Hortense Calisher

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Hortense Calisher
Born (1911-12-20)20 December 1911
New York City, United States
Died 13 January 2009(2009-01-13) (aged 97)
New York City, United States
Pen name Jack Fenno
Occupation Novelist
Nationality American
Period 1951–2004

Hortense Calisher (December 20, 1911 – January 13, 2009) was an American writer of fiction and the second female president of the American Academy of Arts and Letters.

Biography[edit]

Personal life[edit]

Born in New York City, and a graduate of Hunter College High School (1928)[1] and Barnard College (1932), Calisher was the daughter of a young German Jewish immigrant mother and a somewhat older Jewish father from Virginia whose family she described as "volcanic to meditative to fruitfully dull and bound to produce someone interested in character, society, and time".[2]

Writing style[edit]

Calisher involved her closely investigated, penetrating characters in complicated plotlines that unfold with shocks and surprises in allusive, nuanced language with a distinctively elegiac voice, sometimes compared with Eudora Welty, Charles Dickens, Jane Austen, and Henry James. Critics generally considered Calisher a type of neo-realist and often both condemned and praised for her extensive explorations of characters and their social worlds. Her writing was at odds with the prevailing minimalism typical of fiction writing in the 1970s and 1980s that employed a spartan, non-romantic style without undue expressionism.[citation needed]

The New York Times stated that her "unpredictable turns of phrase, intellectually challenging fictional situations and complex plots captivated and puzzled readers for a half-century. Failure and isolation were themes that ran through her 23 novels and short-story collections: failure of love, marriage, communication, identity. She explored the isolation within families that cannot be avoided yet cannot be faced, isolation imposed by wounds inflicted even in the happiest of households, wounds that shape events for generations. But her peers seemed most intrigued by her distinctive way of telling a story, her filigreed sentences and bold stylistic excursions... Throughout her career as a novelist, opinion tended to split evenly among critics who found her prose style and approach to narrative better suited to short stories [and those who] were mesmerized by her idiosyncratic language and imaginative daring."

Honors and awards[edit]

Calisher became the second female president of the American Academy of Arts and Letters in 1987.[3] From 1986 to 1987 she was president of PEN America,[4] the writers' association. She was a finalist for the National Book Award three times, won O. Henry Awards[5] (for "The Night Club in the Woods" and other works) and the 1986 Janet Heidinger Kafka Prize (for The Bobby Soxer), and was awarded Guggenheim Fellowships in 1952 and 1955.[6] She was elected a Fellow of the American Academy of Arts and Sciences in 1997.[7]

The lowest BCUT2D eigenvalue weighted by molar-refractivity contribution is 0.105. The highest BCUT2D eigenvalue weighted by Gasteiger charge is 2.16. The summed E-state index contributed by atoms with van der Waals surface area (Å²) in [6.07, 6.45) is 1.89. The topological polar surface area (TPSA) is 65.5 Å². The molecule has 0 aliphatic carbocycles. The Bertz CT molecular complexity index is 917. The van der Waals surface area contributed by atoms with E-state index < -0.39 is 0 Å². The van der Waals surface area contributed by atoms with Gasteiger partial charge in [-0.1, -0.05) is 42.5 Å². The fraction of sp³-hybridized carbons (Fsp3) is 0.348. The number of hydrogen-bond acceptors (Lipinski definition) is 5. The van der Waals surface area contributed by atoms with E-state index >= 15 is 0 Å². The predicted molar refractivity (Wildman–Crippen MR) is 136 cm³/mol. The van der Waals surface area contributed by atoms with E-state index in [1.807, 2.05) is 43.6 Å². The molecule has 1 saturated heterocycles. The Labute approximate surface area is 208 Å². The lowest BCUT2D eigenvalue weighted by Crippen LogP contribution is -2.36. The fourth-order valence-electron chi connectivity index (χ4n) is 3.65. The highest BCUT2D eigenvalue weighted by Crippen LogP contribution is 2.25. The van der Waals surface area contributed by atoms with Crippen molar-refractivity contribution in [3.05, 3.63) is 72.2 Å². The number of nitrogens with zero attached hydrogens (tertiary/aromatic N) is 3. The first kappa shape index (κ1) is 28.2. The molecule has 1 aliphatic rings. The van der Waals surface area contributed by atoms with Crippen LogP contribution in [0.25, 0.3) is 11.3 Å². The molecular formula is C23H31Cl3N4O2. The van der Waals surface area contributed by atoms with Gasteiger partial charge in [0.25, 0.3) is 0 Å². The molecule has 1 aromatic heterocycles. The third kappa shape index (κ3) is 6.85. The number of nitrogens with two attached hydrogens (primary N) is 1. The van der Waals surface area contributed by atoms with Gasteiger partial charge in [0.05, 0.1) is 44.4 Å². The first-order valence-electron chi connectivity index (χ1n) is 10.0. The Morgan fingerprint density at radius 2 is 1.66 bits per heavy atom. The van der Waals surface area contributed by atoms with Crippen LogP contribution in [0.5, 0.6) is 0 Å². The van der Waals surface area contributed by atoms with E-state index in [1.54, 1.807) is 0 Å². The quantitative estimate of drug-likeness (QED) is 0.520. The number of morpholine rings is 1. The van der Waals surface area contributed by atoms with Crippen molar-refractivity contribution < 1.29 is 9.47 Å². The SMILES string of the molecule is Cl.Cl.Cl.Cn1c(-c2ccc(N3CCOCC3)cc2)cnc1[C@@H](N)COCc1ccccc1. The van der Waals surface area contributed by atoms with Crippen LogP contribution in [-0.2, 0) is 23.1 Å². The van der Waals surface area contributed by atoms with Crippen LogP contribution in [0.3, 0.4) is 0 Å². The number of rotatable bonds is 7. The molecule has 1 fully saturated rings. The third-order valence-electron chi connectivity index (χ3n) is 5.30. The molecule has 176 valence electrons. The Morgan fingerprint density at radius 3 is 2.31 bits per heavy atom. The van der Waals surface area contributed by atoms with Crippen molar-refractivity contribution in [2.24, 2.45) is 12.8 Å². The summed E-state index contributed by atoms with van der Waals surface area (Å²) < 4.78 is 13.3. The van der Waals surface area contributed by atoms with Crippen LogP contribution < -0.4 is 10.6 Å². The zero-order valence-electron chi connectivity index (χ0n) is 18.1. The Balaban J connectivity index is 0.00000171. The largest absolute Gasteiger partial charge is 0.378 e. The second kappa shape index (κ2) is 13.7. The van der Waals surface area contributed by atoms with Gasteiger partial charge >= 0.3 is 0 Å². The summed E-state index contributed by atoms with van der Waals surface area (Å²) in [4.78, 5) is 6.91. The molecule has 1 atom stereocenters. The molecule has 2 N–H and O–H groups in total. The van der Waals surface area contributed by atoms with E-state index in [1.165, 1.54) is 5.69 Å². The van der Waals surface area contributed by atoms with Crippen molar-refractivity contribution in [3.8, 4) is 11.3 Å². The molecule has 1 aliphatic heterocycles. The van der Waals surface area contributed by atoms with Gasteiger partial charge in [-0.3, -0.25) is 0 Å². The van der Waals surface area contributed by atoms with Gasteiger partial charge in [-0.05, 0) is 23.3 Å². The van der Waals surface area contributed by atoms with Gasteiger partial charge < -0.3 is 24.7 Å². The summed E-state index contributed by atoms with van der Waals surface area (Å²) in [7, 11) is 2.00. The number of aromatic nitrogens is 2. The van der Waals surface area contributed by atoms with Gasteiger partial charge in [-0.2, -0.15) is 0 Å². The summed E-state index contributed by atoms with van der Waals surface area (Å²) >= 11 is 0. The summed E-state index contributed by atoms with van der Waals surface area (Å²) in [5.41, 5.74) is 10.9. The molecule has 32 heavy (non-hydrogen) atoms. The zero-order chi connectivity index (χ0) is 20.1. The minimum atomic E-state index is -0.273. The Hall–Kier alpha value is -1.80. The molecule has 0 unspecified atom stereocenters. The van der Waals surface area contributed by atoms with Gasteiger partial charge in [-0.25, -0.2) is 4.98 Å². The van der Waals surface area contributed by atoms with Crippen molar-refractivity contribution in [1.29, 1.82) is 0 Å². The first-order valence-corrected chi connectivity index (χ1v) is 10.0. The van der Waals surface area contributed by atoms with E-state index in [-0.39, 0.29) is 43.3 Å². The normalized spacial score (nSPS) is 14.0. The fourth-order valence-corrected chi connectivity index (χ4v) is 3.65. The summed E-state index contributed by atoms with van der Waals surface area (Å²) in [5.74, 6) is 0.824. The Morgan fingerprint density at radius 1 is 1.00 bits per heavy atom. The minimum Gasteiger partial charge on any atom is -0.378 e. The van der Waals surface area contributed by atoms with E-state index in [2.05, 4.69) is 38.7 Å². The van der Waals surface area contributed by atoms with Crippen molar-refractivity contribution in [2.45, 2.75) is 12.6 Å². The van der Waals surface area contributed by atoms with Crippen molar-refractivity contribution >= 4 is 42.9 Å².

Death[edit]

Calisher died at the age of 97 on January 13, 2009, in Manhattan.[8] She was survived by her husband, Curtis Harnack, and her son from her previous marriage, Peter Heffelfinger. Calisher was predeceased by her daughter, Bennet Heffelfinger.

Bibliography[edit]

Fiction[edit]

  • In the Absence of Angels (short stories 1951)
  • False Entry (novel 1961)
  • Tale for the Mirror (novella and short stories 1962)
  • Textures of Life (novel 1963)
  • Extreme Magic (novella and short stories 1964)
  • Journal from Ellipsia (novel 1965)
  • The Railway Police and The Last Trolley Ride (novellas 1966)
  • The New Yorkers (novel 1969)
  • Queenie (novel 1971)
  • Standard Dreaming (novel 1972)
  • Eagle Eye (novel 1973)
  • The Collected Stories of Hortense Calisher (1975, revised 1984)
  • On Keeping Women (novel 1977)
  • Mysteries of Motion (novel 1983)
  • Saratoga, Hot (novella and short stories 1985)
  • The Bobby-Soxer (novel 1986)
  • Age (novel 1987)
  • The Small Bang (novel under the pseudonym of Jack Fenno 1992)
  • In the Palace of the Movie King (novel 1993)
  • In the Slammer with Carol Smith (novel 1997)
  • The Novellas of Hortense Calisher (1997)
  • Sunday Jews (novel 2003)

Non-fiction[edit]

References[edit]

  1. ^ Johnston, Laurie. "Competition Intense Among Intellectually Gifted 6th Graders for Openings at Hunter College High School; Prominent Alumni Program for Seniors", The New York Times, March 21, 1977. Accessed May 11, 2010.
  2. ^ Calisher, Hortense. Tattoo for a Slave. Orlando: Harcourt, 2004.
  3. ^ Noble, Holcomb B. January 15, 2009. "Hortense Calisher, Author, Dies at 97", The New York Times [Barbara Tuchman was first in 1979]
  4. ^ Noble, Holcomb B. January 15, 2009. "Hortense Calisher, Author, Dies at 97", The New York Times
  5. ^ http://jwa.org/encyclopedia/article/calisher-hortense
  6. ^ Guggenheim Memorial Foundation 1952 Fellows Page
  7. ^ "Book of Members, 1780–2010: Chapter C" (PDF). American Academy of Arts and Sciences. Retrieved July 25, 2014. 
  8. ^ Noble, Holcomb B. January 15, 2009. "Hortense Calisher, Author, Dies at 97", The New York Times

External links[edit]